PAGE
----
We are enjoying our service here in Frankfurt, Germany where we are working in Public Affairs throughout Europe for the Church of Jesus Christ of Latter-day Saints.  We just returned from a five day swing through Moldova and Romania where we provided training to local members in Public Affairs and also participated in the ribbon-cutting ceremony for a Center for Learning and Self Reliance.  The Center will be used to teach local citizens advanced English, employment skills such as resume building and how to get a job.  At the beginning of the year, classes in coding will be taught so that individuals will improve their market skills.  The University of Utah will also have some teachers come to provide some classes in entrepreneurship.  All of these classes are provided for free.  Moldova is one of the poorest countries in Europe and its citizens can certainly use the assistance.  This is exciting work to do as we donate our time and skills to help others.
The Moldovans certainly provided some lively times for us as the first day was the celebration of the birthday of the city with all of the main downtown streets blocked off for a big party.  The second day there were significant demonstrations as the government held hearings on arresting a former Prime Minister for helping to loot three major banks.  The people won and the former Prime Minister was arrested.  The hearings were broadcast to the people by large screens and competing demonstrations were held just down the street.  Exciting.
I hope you all are well.  Again, thank you all for keeping us together and aware in our active years. Best,

Ed Note. Hey Romania pops up again, our very own Duncan's hangouts, where he taught quite a bit.

Just chatted with old roomie John Lay who was taking both sons to the mountains to shoot some innocent elk. I urged they shoot a tree or rock instead. So there, did my part. Other roomie Peter Burnim is headed toward some back surgery. We hope the best for him too.

Any news on Kennard? Some great pics up on barry's Section E FB page, and awaiting album from Donna Zimmer. DOOONNNNAAAAAAAAAAAAAAAA! YOOOOHOOOOO!.

Autumn's Chores and Classmates' Comments

While towing my lawn sweeper behind my Honda tractor today, I aroused the curiosity of a grey wolf. Sorry, I did not get a picture. He came out of the southern woods, in which I was dumping leaves swept from the lawn. He stood and watched me for a couple of minutes, while I talked softly to him, "Hi there, Big Boy!" etc. He even hung around long enough for me to go in and tell Shirley he was there, so she could look out her office window to see him. Yes, friends, HNH is in pretty wild country, with truly unspoiled forest behind our piece of New Hampshire.
Like   Comment   

Debbie Powell Evans When my friendly neighborhood deer are enjoying my garden, which they call their salad buffet, I talk to them, too. smile emoticonsmile emoticon
UnlikeReply1Yesterday at 2:06pm

Annie Waterman Beautiful experience!
Bill Stewart Knowing that we share our place on earth with other creatures is part of the treasure to be passed along to our offspring.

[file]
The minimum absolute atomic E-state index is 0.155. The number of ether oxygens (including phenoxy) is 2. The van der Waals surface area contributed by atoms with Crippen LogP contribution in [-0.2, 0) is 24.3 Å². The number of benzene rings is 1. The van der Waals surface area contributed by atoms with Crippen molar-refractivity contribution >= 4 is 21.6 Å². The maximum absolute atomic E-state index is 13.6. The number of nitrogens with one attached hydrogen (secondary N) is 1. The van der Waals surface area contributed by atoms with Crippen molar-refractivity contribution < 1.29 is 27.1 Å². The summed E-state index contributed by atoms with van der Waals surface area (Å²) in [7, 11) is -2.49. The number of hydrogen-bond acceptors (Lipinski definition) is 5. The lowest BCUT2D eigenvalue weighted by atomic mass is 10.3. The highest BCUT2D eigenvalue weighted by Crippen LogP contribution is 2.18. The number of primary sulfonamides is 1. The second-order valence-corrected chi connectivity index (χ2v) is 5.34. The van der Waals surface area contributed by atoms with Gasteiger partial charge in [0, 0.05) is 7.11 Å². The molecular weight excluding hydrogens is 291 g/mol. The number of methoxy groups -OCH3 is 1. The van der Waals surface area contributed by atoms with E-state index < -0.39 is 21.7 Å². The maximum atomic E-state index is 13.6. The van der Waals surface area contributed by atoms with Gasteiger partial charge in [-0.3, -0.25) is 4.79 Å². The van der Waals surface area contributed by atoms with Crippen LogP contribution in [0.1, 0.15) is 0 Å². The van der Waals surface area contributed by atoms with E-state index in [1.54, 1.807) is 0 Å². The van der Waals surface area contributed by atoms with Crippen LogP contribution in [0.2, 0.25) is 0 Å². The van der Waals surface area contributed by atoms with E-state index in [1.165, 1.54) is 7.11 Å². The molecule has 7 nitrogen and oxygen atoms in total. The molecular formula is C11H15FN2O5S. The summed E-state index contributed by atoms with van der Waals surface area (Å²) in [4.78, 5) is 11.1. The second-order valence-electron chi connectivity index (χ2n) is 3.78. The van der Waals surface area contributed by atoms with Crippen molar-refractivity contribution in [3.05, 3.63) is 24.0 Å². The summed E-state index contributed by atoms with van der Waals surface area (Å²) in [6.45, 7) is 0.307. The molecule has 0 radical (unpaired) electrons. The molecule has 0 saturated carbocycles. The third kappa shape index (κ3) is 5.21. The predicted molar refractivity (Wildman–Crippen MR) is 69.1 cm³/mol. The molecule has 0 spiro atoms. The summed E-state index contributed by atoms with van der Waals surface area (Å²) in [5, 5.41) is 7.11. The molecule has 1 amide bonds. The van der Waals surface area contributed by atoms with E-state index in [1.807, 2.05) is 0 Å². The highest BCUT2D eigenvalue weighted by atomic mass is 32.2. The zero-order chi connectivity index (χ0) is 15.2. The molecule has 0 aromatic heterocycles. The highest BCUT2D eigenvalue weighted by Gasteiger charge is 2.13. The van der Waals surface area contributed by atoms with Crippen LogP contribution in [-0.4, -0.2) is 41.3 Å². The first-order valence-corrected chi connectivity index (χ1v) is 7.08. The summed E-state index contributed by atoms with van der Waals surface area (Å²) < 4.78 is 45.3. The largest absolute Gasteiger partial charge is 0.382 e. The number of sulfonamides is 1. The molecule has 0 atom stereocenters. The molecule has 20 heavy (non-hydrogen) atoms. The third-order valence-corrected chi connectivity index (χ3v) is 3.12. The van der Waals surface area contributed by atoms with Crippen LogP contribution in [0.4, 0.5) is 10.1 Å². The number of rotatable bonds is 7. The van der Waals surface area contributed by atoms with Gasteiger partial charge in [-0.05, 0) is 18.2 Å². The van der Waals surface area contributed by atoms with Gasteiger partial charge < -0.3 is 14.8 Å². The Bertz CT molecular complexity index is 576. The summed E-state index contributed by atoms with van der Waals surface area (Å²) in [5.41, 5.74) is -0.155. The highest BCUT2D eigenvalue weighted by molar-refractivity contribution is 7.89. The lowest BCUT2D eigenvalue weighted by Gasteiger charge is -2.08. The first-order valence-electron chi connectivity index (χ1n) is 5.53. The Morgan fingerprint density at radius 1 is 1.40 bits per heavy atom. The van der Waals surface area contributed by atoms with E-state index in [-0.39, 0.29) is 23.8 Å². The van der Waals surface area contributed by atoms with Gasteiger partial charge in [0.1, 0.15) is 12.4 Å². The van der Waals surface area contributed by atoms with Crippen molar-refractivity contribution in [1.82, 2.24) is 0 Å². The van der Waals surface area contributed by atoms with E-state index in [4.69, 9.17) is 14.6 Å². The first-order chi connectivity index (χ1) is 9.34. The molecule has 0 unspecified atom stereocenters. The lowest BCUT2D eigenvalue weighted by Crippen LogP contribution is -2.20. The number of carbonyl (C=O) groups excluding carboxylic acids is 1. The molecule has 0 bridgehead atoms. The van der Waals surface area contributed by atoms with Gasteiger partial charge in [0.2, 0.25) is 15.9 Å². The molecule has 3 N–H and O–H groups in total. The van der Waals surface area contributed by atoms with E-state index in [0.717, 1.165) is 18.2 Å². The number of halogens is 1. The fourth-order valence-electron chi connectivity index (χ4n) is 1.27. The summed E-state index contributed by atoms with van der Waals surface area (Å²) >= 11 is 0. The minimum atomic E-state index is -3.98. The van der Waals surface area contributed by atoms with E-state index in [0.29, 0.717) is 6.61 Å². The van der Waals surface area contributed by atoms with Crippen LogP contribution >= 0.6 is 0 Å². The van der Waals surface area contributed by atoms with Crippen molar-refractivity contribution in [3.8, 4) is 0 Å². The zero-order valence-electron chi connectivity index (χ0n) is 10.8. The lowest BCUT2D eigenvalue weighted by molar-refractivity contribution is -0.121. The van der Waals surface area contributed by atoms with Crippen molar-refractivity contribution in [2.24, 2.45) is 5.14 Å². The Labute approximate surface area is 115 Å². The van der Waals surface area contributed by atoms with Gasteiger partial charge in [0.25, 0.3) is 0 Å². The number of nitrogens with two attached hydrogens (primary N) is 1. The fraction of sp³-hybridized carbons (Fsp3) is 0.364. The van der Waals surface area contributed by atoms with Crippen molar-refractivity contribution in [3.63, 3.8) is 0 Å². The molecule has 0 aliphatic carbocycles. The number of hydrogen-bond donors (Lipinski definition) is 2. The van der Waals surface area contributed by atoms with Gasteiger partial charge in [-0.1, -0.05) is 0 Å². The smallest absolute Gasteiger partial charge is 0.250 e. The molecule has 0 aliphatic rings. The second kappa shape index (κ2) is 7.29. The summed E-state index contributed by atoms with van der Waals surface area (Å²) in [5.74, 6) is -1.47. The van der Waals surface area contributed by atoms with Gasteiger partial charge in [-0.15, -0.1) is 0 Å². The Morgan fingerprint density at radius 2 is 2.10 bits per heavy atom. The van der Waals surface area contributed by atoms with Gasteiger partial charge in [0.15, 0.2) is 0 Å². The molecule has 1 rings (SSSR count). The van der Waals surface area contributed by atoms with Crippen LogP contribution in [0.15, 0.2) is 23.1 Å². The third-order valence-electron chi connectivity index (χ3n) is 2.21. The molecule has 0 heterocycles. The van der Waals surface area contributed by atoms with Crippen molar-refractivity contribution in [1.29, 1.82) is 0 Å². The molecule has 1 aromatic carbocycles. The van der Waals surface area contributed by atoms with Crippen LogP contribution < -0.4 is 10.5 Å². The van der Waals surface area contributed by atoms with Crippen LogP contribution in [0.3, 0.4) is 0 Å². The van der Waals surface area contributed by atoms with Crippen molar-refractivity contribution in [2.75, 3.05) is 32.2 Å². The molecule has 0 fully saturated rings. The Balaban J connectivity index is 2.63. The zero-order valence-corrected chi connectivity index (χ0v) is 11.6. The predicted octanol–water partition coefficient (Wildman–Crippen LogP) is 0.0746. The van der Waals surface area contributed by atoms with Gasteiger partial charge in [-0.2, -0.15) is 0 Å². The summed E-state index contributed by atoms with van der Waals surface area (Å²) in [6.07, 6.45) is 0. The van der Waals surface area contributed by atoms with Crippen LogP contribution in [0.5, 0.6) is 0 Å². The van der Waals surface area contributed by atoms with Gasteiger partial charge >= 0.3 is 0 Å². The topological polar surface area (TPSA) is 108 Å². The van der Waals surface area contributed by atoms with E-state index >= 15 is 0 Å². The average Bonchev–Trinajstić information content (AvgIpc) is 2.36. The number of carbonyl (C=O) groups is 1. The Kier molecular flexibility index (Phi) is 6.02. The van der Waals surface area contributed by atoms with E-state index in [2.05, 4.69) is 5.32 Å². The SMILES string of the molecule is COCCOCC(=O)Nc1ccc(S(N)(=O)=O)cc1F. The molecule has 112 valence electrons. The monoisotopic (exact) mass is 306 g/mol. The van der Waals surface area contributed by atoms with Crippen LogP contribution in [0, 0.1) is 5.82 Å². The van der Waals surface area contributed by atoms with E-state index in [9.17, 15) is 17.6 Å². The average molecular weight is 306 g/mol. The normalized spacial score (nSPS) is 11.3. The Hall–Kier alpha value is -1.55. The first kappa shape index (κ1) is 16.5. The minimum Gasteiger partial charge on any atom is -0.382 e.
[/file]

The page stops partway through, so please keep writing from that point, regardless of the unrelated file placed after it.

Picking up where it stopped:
UnlikeReply223 hrs
Stephen Eiss No coyote definitely a wolf huh? That is magnificent 
UnlikeReply122 hrs
Duncan C. McDougall He was far too big to be a coyote. We have too many coyotes in the state, and I am told it is legal to shoot them (though I do not have livestock, so I do not do that). When the coyotes run a deer on the power line behind us at night, their howling is loud, and positively eerie... until all of a sudden, it stops.
LikeReply217 hrs
Lynn David Newton Lawn sweeper? I didn't know they made these, at least not something affordable by non-pros. I have a tractor, too and a ton of leaves. My tractor mulches, so I try to just mow them down as much as I can -- just did that today -- but by tomorrow my bigg...See More
LikeReply22 hrs
Duncan C. McDougall Lynn: It is a Craftsman, from Sears. I have used it for over 20 years. I have a huge maple (see above) whose yellow leaves form a thick blanket on our side lawn each fall. I have swept it twice so far this month, and have one more pass to make once it loses its last leaves.
LikeReply117 hrsEdited
Lynn David Newton Yep. Here's mine as of day before yesterday. (On the right.) The magnolia on the left also has about a billion leaves and will follow soon. Then the very tall pear in the back yard. I've thought about something like a sweeper, but I don't want something I have to stop and dump every two minutes. I'll have to think about something like this for next season.
LikeReply9 hrs
Duncan C. McDougall Beautiful! The big problem can be where to dump the leaves, now that we can not burn them on Wilmette's brick streets, as we did in the 1950s.
LikeReply28 minsEdited
Lynn David Newton Duncan, right, it's a bit of a hassle, but we have that covered. I get them into trash barrels or leaf bags. We have pickup that intensifies this time of year. The thing I hate is bending over, e.g., to get them from the ground into whatever they are g...See More
UnlikeReply114 mins
Duncan C. McDougall Lynn: I use the forest... creating new soil, and I see it. There is a lot of forest around me. No one has complained in my 25 years here. wink emoticon
LikeReply111 mins
Lynn David Newton Duncan, my in-laws (ages 89 and 90) live on the edge of a forest on the side of a mountain. That land is theirs. And that's what they do with stuff like that, too. Year before last my father-in-law chainsawed and dragged a medium-size tree that fell in their yard overnight. (Yes, he can still do that, but barely. He did the chain saw, I did the dragging.) I just had to haul the pieces about 75 feet into the woods.
UnlikeReply19 mins
Duncan C. McDougall Did the same two weeks ago with half a tree that had been hit by lightning, and had fallen onto our tennis court's fence. Fortunately, though the top bar was bent a bit, the fence is still there. In fact, as my old Homelite chain saw no linger makes a spark, and the repairman said, "not worth fixing," I went down to Rand's Hardware in Plymouth and bought a new Stihl chainsaw. It seems a little lightweight gem, perfect for the trimming I now have to do from time to time.